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Why making the iPhone in the United States is silly



After the victory of Donald Trump in the last US election, much has been said about the possibility of moving the manufacturing of Apple products to America . And it is that Trump plans about tariffs of up to 45% to stop the importation of goods. Beyond tax costs, the question is, is it worth making the iPhone in the United States or is it a nonsense?

And the way Trump Make America Great Again that is, to boost the economy base in order to become a world power in manufacturing, as it was at the beginning and half of the twentieth century - is none other than force through taxes multinational born in the United States to move their factories to American soil, regardless. the reality is that this migration is a chimera, and the guys at MIT have been commissioned to prove it .


According to the Massachusetts Institute of Technology - the best university in the world to study engineering - manufacturing of an iPhone in the US would cost at least $ 100 more to do in Asia, even though tariffs provided during the government of Trump. From a logistical point of view it is not feasible. But the problem goes even further: it is that even if it could, the effect on the American labor market would be minimal.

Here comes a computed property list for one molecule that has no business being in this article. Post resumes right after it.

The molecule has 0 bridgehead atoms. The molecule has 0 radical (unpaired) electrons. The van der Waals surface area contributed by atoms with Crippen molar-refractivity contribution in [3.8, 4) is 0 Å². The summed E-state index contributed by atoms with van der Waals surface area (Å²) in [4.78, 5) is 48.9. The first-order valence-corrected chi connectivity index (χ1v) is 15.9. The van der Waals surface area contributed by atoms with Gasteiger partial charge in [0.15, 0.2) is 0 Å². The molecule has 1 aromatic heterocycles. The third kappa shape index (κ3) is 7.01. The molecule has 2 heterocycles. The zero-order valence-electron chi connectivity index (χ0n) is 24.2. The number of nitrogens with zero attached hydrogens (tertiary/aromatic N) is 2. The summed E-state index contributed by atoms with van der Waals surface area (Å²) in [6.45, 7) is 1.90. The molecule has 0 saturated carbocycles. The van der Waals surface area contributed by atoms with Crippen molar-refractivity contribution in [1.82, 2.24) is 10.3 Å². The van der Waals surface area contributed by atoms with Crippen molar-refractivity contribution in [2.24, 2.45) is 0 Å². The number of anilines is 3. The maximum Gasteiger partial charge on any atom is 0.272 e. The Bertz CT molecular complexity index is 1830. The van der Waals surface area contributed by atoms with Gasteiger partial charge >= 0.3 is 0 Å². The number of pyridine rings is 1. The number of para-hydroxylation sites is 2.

Because Apple does not manufacture in China only for lower costs, but also because China itself is a technological cluster where suppliers are concentrated, with plenty of skilled workers and an industrial fabric that supports more technological innovations. The US industry day today lacks the proper know-how Chinese industry and its flexibility is lower.


A decades China has struggled to develop this ecosystem, something impossible in the United States in a legislature. To begin with, a brutal economic injection and large-scale training of workers would be necessary. To give an example, Apple was able to hire in a couple of days to 100,000 workers in 2014 to increase the manufacture of the iPhone 6s, a mobilization that has not happened in the United States since World War II.

Finally, it is unreasonable to make all that effort with the current growing industry trend to replace operator jobs by robots, leaving the human hand for more specific tasks that machines can not reach.
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